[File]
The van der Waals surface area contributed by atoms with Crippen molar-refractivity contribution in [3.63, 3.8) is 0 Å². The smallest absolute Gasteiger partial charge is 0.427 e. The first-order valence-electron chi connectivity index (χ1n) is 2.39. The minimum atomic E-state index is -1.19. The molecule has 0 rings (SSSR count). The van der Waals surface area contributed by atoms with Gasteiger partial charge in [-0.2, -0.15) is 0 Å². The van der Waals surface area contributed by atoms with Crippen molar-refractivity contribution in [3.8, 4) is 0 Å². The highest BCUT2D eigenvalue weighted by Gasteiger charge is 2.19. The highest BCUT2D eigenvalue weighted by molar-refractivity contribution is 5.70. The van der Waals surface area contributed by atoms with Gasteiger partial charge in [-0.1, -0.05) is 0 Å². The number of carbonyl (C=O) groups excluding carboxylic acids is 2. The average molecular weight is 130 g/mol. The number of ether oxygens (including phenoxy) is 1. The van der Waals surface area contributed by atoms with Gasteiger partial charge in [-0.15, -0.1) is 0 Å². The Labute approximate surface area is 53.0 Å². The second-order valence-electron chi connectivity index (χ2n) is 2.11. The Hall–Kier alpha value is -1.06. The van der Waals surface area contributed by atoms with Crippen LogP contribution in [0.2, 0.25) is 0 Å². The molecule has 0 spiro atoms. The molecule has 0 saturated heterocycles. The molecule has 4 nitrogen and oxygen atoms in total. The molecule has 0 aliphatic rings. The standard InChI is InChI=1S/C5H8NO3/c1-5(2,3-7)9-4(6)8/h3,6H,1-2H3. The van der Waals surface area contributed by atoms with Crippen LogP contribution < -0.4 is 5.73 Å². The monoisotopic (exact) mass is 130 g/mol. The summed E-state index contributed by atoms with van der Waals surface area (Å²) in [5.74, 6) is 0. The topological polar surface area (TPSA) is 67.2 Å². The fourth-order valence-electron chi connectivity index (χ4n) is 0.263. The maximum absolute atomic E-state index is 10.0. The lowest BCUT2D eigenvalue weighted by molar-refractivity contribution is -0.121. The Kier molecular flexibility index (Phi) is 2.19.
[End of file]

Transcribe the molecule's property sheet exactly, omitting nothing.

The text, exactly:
The van der Waals surface area contributed by atoms with Crippen molar-refractivity contribution in [3.63, 3.8) is 0 Å². The smallest absolute Gasteiger partial charge is 0.427 e. The first-order valence-electron chi connectivity index (χ1n) is 2.39. The minimum atomic E-state index is -1.19. The molecule has 0 rings (SSSR count). The van der Waals surface area contributed by atoms with Gasteiger partial charge in [-0.2, -0.15) is 0 Å². The van der Waals surface area contributed by atoms with Crippen molar-refractivity contribution in [3.8, 4) is 0 Å². The highest BCUT2D eigenvalue weighted by Gasteiger charge is 2.19. The highest BCUT2D eigenvalue weighted by molar-refractivity contribution is 5.70. The van der Waals surface area contributed by atoms with Gasteiger partial charge in [-0.1, -0.05) is 0 Å². The number of carbonyl (C=O) groups excluding carboxylic acids is 2. The average molecular weight is 130 g/mol. The number of ether oxygens (including phenoxy) is 1. The van der Waals surface area contributed by atoms with Gasteiger partial charge in [-0.15, -0.1) is 0 Å². The Labute approximate surface area is 53.0 Å². The second-order valence-electron chi connectivity index (χ2n) is 2.11. The Hall–Kier alpha value is -1.06. The van der Waals surface area contributed by atoms with Crippen LogP contribution in [0.2, 0.25) is 0 Å². The molecule has 0 spiro atoms. The molecule has 0 saturated heterocycles. The molecule has 4 nitrogen and oxygen atoms in total. The molecule has 0 aliphatic rings. The standard InChI is InChI=1S/C5H8NO3/c1-5(2,3-7)9-4(6)8/h3,6H,1-2H3. The van der Waals surface area contributed by atoms with Crippen LogP contribution < -0.4 is 5.73 Å². The monoisotopic (exact) mass is 130 g/mol. The summed E-state index contributed by atoms with van der Waals surface area (Å²) in [5.74, 6) is 0. The topological polar surface area (TPSA) is 67.2 Å². The fourth-order valence-electron chi connectivity index (χ4n) is 0.263. The maximum absolute atomic E-state index is 10.0. The lowest BCUT2D eigenvalue weighted by molar-refractivity contribution is -0.121. The Kier molecular flexibility index (Phi) is 2.19.